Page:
Vancouver Becomes First City in Canada to Require Zero Emission Office and Retail Buildings

May 18, 2022

VANCOUVER, CA — On Tuesday, May 17, the Vancouver City Council passed a motion to set carbon pollution limits on the city’s largest office and retail buildings, while setting out a roadmap to transition many more commercial and multifamily buildings to entirely renewable energy as part of its Climate Emergency Action Plan. This makes Vancouver the first municipality in Canada to set limits on climate pollution from existing buildings, following the lead of cities like Seattle and Boston.

Most significantly, today’s motion included a requirement for large commercial buildings to get to zero emissions by 2040.

“This is a historic motion for the city of Vancouver, but for it to have its full impact, it has to be just the first step. The good news is that when it comes to tackling the climate crisis, there are many difficult choices — but transitioning our buildings off fossil fuels isn’t one of them. We have good examples of how to make this work from cities like Seattle and Boston, and actions that we take to tackle climate pollution will also make our built environment healthier and more climate resilient.” – Campaigns Director Liz McDowell

Vancouver’s vote is a major milestone because it represents the ongoing momentum to protect cities from dangerous fossil fuels, and will continue to have cascading effects in other municipalities. This movement started in Berkeley in 2019, and has since spread to dozens of communities in the U.S. and Canada since then. This includes 54 cities and counties in California, as well as major cities like New York, Denver, Boston and Seattle.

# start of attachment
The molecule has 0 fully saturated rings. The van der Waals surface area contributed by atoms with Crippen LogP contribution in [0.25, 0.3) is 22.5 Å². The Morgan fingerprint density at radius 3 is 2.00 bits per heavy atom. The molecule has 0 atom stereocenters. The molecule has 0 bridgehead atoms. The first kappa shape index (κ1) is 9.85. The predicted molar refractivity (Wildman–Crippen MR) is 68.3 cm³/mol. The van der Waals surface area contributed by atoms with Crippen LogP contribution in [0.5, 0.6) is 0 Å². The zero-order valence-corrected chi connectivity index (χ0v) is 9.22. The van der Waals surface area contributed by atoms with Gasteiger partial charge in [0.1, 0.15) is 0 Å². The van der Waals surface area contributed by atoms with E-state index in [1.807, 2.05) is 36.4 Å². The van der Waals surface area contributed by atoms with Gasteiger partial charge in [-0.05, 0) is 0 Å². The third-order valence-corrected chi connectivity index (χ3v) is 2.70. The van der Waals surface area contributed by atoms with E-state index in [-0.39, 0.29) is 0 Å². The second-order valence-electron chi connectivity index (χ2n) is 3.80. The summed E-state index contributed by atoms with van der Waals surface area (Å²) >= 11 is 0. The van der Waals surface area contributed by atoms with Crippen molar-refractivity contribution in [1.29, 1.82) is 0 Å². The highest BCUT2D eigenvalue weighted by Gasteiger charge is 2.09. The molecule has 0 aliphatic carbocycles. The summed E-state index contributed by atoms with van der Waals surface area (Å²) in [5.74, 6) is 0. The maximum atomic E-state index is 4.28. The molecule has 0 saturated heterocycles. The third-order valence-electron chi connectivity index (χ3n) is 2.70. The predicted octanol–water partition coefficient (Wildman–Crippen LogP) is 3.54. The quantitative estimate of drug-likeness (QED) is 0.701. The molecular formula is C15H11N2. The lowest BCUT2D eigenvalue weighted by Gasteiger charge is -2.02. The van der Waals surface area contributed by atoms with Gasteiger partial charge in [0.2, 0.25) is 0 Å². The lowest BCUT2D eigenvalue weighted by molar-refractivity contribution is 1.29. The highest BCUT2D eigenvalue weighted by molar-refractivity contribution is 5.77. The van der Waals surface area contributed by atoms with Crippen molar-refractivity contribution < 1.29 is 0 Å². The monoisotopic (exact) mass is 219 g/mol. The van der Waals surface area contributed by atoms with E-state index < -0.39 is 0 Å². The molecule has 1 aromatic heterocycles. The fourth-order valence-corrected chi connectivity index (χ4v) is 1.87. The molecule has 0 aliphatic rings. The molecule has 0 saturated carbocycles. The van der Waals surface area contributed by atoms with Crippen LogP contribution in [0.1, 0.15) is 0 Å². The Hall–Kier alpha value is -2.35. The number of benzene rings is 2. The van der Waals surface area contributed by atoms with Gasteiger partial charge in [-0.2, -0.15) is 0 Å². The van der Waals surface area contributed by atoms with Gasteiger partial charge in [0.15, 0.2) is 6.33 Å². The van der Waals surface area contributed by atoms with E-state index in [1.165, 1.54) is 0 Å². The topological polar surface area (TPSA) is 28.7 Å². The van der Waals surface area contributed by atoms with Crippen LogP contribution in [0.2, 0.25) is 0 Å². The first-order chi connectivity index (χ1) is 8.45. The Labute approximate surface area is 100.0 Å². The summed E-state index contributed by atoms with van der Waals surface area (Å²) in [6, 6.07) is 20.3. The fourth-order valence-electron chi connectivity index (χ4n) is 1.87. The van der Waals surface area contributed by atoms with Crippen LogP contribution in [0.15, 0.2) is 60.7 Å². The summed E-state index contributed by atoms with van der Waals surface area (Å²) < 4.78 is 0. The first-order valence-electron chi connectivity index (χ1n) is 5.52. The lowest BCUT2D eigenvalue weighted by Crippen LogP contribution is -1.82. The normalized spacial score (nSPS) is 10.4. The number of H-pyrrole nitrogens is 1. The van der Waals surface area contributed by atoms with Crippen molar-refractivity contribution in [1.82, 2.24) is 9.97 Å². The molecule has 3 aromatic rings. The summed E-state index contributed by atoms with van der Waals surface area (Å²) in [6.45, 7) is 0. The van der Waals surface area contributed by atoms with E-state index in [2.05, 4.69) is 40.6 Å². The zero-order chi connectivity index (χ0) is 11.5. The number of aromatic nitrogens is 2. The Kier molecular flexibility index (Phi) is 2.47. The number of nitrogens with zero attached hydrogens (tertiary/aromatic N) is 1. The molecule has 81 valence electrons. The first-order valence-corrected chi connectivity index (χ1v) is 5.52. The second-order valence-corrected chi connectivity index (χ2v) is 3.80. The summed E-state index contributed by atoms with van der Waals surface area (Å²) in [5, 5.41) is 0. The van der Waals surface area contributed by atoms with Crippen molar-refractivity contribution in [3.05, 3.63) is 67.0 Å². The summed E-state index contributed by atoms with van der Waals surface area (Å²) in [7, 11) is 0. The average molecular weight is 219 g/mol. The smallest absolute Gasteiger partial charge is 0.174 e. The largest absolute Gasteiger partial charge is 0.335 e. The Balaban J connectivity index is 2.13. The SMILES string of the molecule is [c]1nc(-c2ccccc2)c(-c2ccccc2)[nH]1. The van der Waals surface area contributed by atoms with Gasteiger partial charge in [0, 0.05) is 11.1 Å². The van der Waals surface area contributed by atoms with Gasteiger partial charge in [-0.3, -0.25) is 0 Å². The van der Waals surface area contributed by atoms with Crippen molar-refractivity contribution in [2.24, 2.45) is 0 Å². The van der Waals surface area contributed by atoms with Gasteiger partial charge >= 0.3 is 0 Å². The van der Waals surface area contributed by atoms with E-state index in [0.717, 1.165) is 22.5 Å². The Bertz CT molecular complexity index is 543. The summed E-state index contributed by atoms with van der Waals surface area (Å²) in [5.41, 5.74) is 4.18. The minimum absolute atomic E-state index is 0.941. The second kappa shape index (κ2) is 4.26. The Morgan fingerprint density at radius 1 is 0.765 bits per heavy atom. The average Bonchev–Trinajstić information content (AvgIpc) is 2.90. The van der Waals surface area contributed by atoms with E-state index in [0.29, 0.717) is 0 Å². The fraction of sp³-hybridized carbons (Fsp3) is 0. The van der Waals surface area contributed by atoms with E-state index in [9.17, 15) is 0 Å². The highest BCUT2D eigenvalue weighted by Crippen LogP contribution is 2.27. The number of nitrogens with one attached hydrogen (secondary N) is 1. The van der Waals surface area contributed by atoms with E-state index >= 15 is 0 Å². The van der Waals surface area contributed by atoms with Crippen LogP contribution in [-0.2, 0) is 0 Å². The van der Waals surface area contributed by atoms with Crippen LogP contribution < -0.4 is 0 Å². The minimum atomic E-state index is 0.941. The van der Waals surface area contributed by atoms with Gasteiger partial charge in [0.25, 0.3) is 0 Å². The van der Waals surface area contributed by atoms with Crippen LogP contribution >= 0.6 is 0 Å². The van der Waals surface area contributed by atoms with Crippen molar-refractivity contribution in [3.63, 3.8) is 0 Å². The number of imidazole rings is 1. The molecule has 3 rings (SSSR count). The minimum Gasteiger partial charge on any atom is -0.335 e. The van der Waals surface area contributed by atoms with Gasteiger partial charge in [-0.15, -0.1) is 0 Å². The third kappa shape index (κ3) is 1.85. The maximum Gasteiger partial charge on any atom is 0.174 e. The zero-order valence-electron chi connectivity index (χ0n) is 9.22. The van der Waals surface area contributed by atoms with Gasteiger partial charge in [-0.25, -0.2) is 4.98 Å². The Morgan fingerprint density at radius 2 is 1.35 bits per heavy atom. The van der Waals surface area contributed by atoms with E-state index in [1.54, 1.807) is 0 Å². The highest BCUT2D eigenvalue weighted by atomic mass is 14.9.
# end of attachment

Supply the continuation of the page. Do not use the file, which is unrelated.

“Vancouver was the first municipality in English-speaking Canada to declare a climate emergency. And I am proud to see us continue to lead, as the first municipality in Canada to start tackling the climate pollution from existing buildings. With today’s motion, we are putting our words into action. As we move buildings off gas, we’ll see significant health and climate benefits, and we’ll be better prepared for future extreme heat events. We’ve seen momentum growing for these solutions around the world, and so we know what’s happening today will resonate far beyond our city.” – City of Vancouver Councillor Christine Boyle

SAFE Cities supports the work of these and other local and subnational government leaders and advocates with technical, policy, communications, and organizing assistance, and by creating opportunities for local climate and environmental leaders to connect and collaborate on creating policies to stop fossil fuel expansion and phase out fossil fuels. 

More about SAFE Cities:

SAFE Cities is a growing movement of neighbors, local groups, and elected officials phasing out fossil fuels and fast-tracking clean energy solutions to ensure a just transition. Already dozens of cities and counties across the US and Canada– and in more and more nations around the globe – have passed concrete policies to keep their communities SAFE from fossil fuels, build renewable energy infrastructure, and create good, long-term jobs.